“Reading was an adventure then: pirate ships, mad scientists, shipwreck survivors, and—my very favorite—a family of four sisters becoming women in the 1860s... ”
I don’t remember a time when I didn’t love to read. When I was six or seven years old, I preferred the biographies, but I was small and they were on the high shelf in the school library so the librarians would always bring me a step stool. I daydreamed of being Annie Oakley or Dolley Madison (I loved the kick-ass ladies even then).
Something wonderful happened the summer I turned eight years old. An elderly neighbor retired and moved away, gifting me her entire collection of classics. I was in heaven! Reading was an adventure then: pirate ships, mad scientists, shipwreck survivors, and—my very favorite—a family of four sisters becoming women in the 1860s, Louisa May Alcott's Little Women. I read it over and over and cried every single time that Beth died. My dad couldn’t really understand my obsession with this book—especially the repeated crying at Beth’s death because he said that I already knew it would happen since I’d read the book a dozen times already!
I tried to tell him how very real these characters were to me, but I don’t think he ever understood. I thought at the time it was because he was a grown-up and was too busy to live inside a book. That made me sad for him. Now that I’m a grown-up (most of the time), I know that’s not true. I like to live inside books because I’m so busy. My fictional friends are rejuvenating. And still so very real. Poor Dad. I guess his brain just wasn’t wired for fiction.
I had a couple of epiphanies while reading Little Women. First, I realized that the story had come out of somebody’s head. My little eight-year-old brain was blown away. I never really thought about where books came from before that. Library fairies maybe? But no, someone had made that story up with her very own imagination. And, hey, if Louisa May Alcott could do it, so could I!
I also realized that I didn’t actually want to be any of the March sisters, not like I’d wanted to be Dolley Madison. I wanted to be the March sisters’ neighbor. I wanted to be invited to their Pickwick Club and write stories with Jo in the garret by candlelight. I wanted to hear Beth play the piano and watch Amy paint. I didn’t know it then, but I’d discovered the secret to creating amazing characters—make them people with whom I’d want to hang out. (Except for the serial killers. Only crazy prison groupies want to hang with them.)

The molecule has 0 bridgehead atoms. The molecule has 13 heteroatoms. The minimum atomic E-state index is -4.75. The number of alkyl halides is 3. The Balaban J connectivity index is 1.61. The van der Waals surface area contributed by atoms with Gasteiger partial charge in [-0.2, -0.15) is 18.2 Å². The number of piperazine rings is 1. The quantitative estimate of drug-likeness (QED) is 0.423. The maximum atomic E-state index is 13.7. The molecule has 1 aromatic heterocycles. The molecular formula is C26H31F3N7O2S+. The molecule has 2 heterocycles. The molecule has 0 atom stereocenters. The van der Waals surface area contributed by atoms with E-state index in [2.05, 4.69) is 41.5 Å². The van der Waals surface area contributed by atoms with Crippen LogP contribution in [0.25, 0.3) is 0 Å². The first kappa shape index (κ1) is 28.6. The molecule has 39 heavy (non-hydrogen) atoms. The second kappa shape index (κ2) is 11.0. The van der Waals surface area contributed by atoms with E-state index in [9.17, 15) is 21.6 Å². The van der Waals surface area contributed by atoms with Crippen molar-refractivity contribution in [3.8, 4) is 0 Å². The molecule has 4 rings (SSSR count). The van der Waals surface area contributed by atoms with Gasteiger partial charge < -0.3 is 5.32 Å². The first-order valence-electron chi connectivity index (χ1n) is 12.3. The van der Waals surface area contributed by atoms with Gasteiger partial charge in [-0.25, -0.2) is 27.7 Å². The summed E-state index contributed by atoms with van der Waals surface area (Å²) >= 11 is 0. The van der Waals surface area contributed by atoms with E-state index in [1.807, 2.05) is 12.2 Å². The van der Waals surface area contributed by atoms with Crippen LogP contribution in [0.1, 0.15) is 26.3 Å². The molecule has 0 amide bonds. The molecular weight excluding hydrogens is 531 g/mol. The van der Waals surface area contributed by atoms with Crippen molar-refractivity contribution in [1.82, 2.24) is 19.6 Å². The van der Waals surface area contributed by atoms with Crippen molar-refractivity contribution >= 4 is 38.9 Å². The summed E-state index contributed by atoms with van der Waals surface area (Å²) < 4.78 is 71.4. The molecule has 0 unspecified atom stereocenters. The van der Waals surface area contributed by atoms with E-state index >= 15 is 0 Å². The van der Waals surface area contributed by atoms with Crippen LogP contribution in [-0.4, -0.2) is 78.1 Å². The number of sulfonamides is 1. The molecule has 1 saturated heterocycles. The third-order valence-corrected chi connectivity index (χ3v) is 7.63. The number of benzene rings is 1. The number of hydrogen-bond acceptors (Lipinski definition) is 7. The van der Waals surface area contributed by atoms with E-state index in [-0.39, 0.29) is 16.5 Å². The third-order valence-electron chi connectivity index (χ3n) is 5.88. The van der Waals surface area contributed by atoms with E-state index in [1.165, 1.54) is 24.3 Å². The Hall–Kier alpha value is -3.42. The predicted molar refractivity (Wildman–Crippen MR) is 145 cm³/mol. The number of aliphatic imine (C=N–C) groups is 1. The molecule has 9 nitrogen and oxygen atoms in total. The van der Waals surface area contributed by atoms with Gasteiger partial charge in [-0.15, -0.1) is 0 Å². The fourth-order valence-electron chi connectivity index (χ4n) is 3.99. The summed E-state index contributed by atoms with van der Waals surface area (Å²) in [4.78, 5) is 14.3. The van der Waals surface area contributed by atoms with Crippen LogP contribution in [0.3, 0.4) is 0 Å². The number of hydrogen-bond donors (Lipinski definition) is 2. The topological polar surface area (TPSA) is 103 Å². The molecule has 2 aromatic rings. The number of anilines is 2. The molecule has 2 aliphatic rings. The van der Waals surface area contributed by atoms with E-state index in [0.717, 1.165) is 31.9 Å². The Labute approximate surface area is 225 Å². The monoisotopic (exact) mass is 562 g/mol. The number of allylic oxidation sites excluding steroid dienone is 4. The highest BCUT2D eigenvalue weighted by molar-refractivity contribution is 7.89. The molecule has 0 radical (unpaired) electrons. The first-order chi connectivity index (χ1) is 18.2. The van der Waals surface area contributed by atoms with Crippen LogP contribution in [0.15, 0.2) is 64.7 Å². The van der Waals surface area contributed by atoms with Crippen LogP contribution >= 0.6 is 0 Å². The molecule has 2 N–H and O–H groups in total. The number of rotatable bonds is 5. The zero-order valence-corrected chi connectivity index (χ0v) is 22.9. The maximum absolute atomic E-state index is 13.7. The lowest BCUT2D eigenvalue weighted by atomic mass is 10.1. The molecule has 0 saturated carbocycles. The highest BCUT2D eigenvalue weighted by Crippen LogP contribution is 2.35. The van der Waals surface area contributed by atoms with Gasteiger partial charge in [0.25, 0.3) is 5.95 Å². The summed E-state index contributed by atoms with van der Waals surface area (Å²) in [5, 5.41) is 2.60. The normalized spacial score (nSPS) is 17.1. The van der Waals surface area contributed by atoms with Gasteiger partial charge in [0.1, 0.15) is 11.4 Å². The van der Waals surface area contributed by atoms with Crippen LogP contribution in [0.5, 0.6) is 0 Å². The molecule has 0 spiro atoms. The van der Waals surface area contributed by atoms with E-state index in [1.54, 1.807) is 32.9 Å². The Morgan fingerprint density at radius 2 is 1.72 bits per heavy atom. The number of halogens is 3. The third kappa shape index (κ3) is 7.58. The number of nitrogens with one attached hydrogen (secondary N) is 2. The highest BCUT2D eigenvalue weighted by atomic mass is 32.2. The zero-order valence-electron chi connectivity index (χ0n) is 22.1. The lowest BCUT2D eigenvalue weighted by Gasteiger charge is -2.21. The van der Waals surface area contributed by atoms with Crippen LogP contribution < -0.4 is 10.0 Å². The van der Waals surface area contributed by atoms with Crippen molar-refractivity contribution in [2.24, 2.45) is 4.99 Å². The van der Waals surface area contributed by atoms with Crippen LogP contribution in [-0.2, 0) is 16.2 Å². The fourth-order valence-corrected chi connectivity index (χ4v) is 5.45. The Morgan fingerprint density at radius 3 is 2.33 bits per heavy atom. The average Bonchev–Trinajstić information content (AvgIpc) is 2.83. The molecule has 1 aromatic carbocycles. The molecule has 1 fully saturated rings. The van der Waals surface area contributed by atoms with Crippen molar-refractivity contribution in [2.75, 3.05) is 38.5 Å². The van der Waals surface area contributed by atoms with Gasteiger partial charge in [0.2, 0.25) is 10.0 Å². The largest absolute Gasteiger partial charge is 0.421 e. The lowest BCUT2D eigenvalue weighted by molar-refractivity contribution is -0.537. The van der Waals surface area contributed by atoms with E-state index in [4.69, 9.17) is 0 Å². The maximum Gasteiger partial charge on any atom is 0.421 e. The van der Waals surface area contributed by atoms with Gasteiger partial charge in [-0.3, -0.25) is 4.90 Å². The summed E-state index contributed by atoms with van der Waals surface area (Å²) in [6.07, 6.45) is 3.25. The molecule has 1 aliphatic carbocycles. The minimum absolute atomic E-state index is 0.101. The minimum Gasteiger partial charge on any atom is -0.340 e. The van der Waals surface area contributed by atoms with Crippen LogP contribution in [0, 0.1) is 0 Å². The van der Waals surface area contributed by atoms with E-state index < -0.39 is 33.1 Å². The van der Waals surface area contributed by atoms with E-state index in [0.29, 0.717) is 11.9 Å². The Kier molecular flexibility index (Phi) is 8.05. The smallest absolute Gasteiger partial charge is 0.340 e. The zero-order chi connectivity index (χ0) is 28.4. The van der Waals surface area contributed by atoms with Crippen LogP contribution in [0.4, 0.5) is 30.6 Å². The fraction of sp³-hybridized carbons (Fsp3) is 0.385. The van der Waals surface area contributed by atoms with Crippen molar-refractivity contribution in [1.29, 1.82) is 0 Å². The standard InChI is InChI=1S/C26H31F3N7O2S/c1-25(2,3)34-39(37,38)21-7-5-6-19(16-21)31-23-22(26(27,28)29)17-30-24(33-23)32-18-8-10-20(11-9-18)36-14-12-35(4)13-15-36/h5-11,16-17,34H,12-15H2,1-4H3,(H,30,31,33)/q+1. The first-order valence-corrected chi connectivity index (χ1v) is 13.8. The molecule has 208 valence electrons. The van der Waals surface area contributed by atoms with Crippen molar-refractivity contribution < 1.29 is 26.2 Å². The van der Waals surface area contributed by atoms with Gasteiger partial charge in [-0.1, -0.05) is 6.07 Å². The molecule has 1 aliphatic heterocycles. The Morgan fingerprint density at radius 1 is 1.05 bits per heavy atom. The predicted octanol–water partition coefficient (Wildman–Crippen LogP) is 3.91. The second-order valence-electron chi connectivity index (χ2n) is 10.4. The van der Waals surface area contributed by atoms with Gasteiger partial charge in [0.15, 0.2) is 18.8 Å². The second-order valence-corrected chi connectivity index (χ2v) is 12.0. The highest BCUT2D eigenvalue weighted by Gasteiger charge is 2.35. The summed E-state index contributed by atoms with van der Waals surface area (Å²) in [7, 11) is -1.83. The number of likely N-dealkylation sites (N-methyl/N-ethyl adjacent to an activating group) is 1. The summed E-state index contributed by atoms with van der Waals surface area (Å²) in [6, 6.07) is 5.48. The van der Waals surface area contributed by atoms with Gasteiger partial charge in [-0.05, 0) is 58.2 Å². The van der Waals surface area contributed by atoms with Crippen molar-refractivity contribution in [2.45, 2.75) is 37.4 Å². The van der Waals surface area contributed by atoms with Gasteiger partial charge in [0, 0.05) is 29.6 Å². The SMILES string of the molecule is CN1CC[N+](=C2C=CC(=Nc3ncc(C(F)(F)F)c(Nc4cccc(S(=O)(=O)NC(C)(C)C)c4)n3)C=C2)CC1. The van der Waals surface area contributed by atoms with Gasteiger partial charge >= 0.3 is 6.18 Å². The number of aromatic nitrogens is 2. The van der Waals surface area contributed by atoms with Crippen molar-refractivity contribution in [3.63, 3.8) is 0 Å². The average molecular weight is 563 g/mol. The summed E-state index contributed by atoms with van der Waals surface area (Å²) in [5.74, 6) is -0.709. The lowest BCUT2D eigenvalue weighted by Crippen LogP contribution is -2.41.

I spent most of my childhood with my nose in a book, and those were happy, magical hours. I still never leave my house without a book, just in case I get caught in a traffic jam or the doctor’s running late. (Sometimes I even choose the longest line at the grocery store, just so I can read for a few more minutes.)
I still love the characters that seem so very real and I still want to be their neighbor. And one of the bright spots of my day is talking to other readers about a book we’ve both enjoyed and discussing the characters like they were old friends. Because they are.
Karen Rose was born and raised in the Maryland suburbs of Washington, DC. Her debut suspense novel, Don't Tell, was released in July 2003. Since then, she has published more than a dozen more novels and two novellas. To date, her books have been translated into 24 languages. A former high school teacher of chemistry and physics, Karen lives in Florida with her husband of more than 20 years, her two daughters, two dogs, and a cat.
This “Writers on Reading” essay was originally published in “At the Scene” enews February 2016 as a first-look exclusive to our enewsletter subscribers. For more special content available first to our enewsletter subscribers, sign up here.